S&P Global Ratings has raised concerns that Qantas has under-invested in its fleet and faces large capital expenditure at the same time as it resumes paying company tax.
The warning comes in a report that states that despite recent fanfare over the delivery of Qantas’s eight Boeing 787-9s, its rate of aircraft investment in recent years has been subdued and won’t increase until the 2020 fiscal year.
"Since its financial turnaround in fiscal 2015, Qantas has used surplus capital to fund shareholder returns rather than to grow invested capital. We do not view this as sustainable," says S&P credit analyst Graeme Ferguson.
Although the 787-9s are replacing Qantas’s oldest 747-400s, the agency notes that its 747-400ERs and oldest A330s were delivered in 2003, and thus will be candidates for replacement in coming years.
That could be at the same time that Qantas loses its tax hedge from the major loss reported in the 2015 fiscal year, which is expected in 2020.
Complicating that is Qantas’s conservative capital expenditure policy, which has seen it reticent to take on new debt, and limitations from the Qantas Sale Act on foreign investment that could limit its ability to fund future capital expenditure through issuing new equity.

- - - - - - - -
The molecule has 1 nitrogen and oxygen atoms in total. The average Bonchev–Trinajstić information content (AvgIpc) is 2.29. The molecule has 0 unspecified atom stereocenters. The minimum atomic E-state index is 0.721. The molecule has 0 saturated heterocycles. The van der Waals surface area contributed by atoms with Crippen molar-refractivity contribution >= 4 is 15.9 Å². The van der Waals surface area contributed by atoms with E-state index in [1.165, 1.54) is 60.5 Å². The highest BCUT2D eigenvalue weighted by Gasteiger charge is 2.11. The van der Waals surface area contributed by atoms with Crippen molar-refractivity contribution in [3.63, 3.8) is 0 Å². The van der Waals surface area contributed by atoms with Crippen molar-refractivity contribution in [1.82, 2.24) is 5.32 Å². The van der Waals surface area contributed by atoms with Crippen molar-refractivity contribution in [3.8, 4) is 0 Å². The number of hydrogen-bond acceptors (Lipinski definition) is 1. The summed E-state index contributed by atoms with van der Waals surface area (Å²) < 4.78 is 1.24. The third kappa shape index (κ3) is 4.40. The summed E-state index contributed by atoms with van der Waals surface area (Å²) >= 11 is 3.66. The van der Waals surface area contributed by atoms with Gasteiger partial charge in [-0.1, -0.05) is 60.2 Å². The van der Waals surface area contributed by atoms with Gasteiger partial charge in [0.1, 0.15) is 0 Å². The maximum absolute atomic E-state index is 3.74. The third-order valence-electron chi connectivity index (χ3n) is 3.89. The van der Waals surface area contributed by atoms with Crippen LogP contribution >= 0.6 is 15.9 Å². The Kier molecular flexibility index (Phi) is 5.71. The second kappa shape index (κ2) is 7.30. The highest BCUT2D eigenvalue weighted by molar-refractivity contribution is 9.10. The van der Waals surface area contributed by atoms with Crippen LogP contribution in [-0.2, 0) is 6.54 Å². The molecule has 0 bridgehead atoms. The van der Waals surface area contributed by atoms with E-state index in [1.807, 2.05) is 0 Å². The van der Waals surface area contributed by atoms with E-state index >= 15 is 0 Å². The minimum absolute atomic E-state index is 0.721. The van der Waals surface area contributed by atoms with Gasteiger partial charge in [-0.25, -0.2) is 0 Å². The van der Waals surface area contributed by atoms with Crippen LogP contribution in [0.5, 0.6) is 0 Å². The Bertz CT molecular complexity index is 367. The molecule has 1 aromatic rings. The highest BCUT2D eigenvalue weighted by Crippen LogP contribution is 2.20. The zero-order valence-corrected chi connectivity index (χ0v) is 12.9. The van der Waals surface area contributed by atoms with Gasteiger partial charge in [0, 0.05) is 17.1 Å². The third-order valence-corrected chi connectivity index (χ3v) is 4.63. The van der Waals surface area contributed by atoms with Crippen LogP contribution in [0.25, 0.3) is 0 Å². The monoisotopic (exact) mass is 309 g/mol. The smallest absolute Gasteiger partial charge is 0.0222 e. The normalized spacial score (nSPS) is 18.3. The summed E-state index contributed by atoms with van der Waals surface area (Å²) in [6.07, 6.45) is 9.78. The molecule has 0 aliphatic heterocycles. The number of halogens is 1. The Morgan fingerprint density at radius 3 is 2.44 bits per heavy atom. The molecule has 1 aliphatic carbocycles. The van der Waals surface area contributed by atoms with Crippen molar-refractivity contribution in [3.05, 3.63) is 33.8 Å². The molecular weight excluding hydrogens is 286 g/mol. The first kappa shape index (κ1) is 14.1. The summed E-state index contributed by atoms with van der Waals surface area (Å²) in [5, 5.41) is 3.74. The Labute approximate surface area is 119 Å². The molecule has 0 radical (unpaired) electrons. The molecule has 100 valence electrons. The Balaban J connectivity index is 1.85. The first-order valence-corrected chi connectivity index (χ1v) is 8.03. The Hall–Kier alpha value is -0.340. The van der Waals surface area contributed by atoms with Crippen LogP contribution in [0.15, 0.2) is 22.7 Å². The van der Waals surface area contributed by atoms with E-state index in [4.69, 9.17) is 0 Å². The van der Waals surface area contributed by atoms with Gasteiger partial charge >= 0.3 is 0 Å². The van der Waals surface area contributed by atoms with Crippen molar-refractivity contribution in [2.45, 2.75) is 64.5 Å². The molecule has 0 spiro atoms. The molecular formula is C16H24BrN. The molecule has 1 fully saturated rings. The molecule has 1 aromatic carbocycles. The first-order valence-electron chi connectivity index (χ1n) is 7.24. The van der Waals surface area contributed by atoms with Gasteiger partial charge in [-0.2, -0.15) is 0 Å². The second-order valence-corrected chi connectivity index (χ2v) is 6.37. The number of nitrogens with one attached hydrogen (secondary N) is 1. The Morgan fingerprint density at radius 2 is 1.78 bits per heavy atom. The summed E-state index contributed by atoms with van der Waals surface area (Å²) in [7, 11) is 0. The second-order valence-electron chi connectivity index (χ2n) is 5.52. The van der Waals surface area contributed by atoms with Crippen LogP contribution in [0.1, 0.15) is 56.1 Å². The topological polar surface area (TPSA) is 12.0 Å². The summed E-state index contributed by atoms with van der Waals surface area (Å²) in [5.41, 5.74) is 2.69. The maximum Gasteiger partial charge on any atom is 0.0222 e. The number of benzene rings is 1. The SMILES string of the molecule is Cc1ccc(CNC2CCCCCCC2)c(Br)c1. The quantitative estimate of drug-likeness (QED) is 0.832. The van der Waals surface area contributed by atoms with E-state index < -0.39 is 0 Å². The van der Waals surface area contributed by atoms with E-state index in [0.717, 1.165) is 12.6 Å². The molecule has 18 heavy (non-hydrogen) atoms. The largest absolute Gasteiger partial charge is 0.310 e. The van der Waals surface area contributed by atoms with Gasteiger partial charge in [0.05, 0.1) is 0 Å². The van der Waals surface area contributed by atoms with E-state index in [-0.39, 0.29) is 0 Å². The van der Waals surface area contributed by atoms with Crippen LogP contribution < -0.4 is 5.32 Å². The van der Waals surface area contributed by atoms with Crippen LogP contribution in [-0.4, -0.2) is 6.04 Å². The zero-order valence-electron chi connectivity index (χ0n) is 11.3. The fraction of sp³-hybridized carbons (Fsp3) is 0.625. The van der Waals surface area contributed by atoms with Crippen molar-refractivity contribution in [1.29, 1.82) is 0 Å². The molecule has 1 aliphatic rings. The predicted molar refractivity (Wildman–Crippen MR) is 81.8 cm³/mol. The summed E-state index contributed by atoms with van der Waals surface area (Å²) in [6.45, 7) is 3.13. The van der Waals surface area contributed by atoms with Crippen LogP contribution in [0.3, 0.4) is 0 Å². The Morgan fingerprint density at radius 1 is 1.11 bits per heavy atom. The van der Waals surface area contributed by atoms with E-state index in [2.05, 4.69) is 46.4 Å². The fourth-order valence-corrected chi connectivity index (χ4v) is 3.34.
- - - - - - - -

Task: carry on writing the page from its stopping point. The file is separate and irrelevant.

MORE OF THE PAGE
In that light, the agency urges the carrier to consider not only replacements for its oldest widebodies, but also its narrowbody fleet of 737-800s and the A320s operated by Jetstar.
“The sooner it is commenced, the smoother the funding profile is likely to be. At this stage, we believe Qantas still has some near-term flexibility regarding its renewal program, although this window is narrowing,” the report states.
Qantas chief Alan Joyce has maintained a firm grip on capital expenditure that has seen it delay deliveries of its Boeing 787s and Airbus A320neos for several years. Instead, the carrier has opted to purchase a number of 737-800s and A320s as they come off lease, which has boosted its balance sheet.
The report also highlighted that rival Virgin Australia has a much younger fleet, and is likely to be able to delay its future aircraft deliveries for some time and instead focus on paying down debt.
Both carriers are however at risk of opening up room for a third airline group to enter the Australian domestic market, especially if they end up with an older fleet in coming years.
“We are not there yet, not even close, but these longer-term trends are worth monitoring,” the report adds.